Perhaps this isn’t much a concern for the community/industry until more and more people use this type of app delivery infrastructure where it is ubiquitous like mobile devices/apps are today. Still, something to ponder about for the future of testing. Wonder what is to come in this space for test automation. Or have I just been ignorant and we already have some tooling for this today?

iOS mobile testing tips

6 Jun

These tips may be found elsewhere on the web already, I’m just archiving this info I put together a while back into a single repository in the form of a blog post.

Tips for both iOS devices and iOS simulator

Firebug for iOS

Set up a javascript bookmarklet to Firebug Lite, so that you can invoke the lite version of Firebug in mobile Safari on actual device or simulator. See Martin Kool’s article for details, if you don’t know how to set up javascript bookmarklets. NOTE: on simulator, you will lose the bookmark when you do an iOS “Reset Content and Settings…” command. No issue on device unless you specifically delete bookmark or do a factory reset.

View Source of a page

iOS 8+: install an iOS 8 extension like the one called View Source. There are several extensions to choose from. The View Source one may be best as most popular, well known. Or you can also choose the other option for older iOS versions.

iOS 8+, 7.1, and earlier : use this Javascript bookmarklet trick/tip, or this version called Snoopy. NOTE: on simulator, you will lose the bookmark when you do an iOS “Reset Content and Settings…” command. No issue on device unless you specifically delete bookmark or do a factory reset.

Tips for iOS simulator

Set up camera roll to be able to use photos and videos for testing

See: How to import photos into the iPhone Simulator — Aptogo. In general, drag & drop photo into simulator and then tap & hold to save image in simulator will add to camera roll for later use. See the linked article if you need to bulk import photos into simulator. NOTE: on simulator, you may lose the photos when you do an iOS “Reset Content and Settings…” command. No issue on device unless you specifically delete photo or do a factory reset.

For videos, instead of photos, see How do I get video into the iPhone simulator camera roll in iOS 4.2? – Stack Overflow. NOTE: on simulator, you may lose the videos when you do an iOS “Reset Content and Settings…” command. No issue on device unless you specifically delete video or do a factory reset.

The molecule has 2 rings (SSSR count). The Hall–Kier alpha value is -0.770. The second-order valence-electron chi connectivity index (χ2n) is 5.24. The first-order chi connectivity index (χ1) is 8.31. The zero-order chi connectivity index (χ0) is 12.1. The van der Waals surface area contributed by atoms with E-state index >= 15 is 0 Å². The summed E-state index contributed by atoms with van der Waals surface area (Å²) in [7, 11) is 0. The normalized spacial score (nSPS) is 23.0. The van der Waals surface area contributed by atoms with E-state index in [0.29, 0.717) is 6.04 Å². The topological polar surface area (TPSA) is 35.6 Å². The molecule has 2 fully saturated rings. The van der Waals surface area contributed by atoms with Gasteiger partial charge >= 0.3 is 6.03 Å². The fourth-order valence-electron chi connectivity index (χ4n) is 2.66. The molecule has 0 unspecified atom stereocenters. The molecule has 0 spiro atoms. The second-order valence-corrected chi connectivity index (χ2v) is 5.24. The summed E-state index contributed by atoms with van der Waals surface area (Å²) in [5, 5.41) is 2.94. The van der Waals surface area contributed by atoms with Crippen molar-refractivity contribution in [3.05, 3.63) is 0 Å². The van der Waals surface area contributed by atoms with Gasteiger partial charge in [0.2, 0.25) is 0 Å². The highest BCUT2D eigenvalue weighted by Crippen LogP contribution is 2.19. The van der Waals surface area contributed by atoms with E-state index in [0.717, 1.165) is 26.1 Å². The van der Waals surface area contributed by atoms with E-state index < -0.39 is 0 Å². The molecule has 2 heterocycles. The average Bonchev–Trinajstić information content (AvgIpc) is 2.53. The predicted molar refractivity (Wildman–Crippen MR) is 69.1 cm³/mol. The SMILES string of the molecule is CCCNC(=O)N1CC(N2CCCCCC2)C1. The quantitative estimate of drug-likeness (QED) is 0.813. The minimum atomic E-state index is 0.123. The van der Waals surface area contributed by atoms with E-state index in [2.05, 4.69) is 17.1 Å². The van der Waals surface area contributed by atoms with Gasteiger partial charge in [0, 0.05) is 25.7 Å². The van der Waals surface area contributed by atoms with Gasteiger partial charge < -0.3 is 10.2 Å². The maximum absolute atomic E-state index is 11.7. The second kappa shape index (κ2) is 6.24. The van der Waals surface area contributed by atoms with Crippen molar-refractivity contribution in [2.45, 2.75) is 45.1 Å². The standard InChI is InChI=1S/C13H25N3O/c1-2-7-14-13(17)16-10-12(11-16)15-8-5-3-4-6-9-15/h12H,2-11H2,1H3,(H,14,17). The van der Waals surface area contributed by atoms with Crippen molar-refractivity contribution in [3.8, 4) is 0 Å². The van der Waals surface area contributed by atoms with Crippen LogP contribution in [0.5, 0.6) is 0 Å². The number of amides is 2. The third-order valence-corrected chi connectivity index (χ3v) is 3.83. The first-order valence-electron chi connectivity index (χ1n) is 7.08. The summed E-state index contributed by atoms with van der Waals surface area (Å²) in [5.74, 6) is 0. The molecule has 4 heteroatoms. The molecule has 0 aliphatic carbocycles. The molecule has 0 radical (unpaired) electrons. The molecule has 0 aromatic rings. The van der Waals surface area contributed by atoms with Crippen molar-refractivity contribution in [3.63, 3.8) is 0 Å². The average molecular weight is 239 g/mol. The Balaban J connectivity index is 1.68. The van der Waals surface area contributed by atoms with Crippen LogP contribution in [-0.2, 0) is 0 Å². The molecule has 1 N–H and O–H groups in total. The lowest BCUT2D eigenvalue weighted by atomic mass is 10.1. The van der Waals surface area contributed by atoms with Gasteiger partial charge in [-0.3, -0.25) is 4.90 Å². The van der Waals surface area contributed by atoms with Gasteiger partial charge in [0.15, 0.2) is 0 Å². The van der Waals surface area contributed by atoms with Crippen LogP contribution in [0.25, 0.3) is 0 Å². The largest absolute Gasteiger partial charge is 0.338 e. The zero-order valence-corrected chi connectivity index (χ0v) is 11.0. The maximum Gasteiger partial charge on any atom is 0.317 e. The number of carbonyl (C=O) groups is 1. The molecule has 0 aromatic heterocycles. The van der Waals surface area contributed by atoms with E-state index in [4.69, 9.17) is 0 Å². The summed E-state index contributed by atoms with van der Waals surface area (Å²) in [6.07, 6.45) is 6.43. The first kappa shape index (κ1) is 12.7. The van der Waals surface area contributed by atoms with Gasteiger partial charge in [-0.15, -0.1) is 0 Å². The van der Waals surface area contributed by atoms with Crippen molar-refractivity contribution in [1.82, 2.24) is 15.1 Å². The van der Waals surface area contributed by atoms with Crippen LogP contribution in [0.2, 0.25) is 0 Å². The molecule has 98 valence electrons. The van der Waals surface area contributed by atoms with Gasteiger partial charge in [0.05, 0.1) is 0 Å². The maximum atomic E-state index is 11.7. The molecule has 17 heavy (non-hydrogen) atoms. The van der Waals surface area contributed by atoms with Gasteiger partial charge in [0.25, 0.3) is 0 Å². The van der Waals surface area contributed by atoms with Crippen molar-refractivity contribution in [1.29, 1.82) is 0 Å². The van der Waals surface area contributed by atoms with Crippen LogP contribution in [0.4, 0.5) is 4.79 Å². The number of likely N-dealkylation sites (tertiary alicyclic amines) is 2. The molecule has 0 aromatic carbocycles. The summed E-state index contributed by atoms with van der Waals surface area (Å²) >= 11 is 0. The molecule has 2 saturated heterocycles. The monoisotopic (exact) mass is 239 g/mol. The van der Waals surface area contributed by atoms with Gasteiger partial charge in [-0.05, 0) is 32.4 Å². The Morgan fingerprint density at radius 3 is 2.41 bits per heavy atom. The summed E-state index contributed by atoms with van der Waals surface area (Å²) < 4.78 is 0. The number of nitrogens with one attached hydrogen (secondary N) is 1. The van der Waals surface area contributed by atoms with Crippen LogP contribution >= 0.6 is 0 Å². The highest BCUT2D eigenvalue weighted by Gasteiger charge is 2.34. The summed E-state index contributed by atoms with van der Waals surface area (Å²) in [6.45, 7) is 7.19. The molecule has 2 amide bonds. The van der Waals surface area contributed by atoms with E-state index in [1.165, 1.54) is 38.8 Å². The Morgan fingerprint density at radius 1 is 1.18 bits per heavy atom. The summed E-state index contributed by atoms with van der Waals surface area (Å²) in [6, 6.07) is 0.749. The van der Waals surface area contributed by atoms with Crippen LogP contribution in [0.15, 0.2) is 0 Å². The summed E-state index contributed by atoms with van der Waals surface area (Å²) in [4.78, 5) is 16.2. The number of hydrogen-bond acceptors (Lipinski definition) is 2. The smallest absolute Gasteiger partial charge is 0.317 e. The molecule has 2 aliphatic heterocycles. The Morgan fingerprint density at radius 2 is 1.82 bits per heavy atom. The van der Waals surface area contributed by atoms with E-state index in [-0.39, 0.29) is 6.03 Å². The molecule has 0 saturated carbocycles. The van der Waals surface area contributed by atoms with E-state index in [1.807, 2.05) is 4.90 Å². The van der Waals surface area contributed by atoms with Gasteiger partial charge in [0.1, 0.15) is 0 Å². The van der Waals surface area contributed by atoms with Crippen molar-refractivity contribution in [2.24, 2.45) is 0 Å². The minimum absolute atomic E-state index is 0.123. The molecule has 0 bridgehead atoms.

Tips for iOS devices

Debugging mobile and tablet websites on iOS – on Windows or locally on device

Tips on mobile and tablet device testing shared usage and remote testing outside corporate network

Sharing bookmarks and photos across devices

If you use an Apple/iCloud account across the devices (This might work on simulator iOS 7/7.1+ if you sign in to iCloud from simulator and then do a Debug > Trigger iCloud sync, although I haven’t tested it):

The photos on each device (if not existing photos, then new photos taken) will be accessible across devices via the Photo Stream section of Photos app. And deleting photo locally in camera roll of a device won’t delete it from the Photo Stream (for that device and all other shared iOS devices), so you have to specifically delete from Photo Stream to delete across devices, the camera roll is treated separately from Photo Stream on each device, so you will notice copies of what you have locally on camera roll also in the Photo Stream that’s available across devices. NOTE: that the Photo Stream (for iOS 6-7.x) is temporary storage, and to make it permanent on each device, you have to save it to local system (device/simulator) before it expires in 30 days (I forget, but the system may copy the photos you’ve previewed to your device after expiration rather than let it disappear from the stream). The iCloud Photo library in iOS 8 is different though with it being permanent storage.

Creating a bookmark on one device will automatically sync (if enabled, by default) them to the other devices using same account, so you don’t have to set up bookmarks/bookmarklets individually on each device.

Recording actions against or test session of iOS physical device into a video

For iOS 8+ only, but see Record your iOS Test Session with QuickTime | Daniel Knott

Tips for simulating iOS device in browser via user agents, etc.

Device screen sizes for testing mobile and tablet views of a site and user agent tools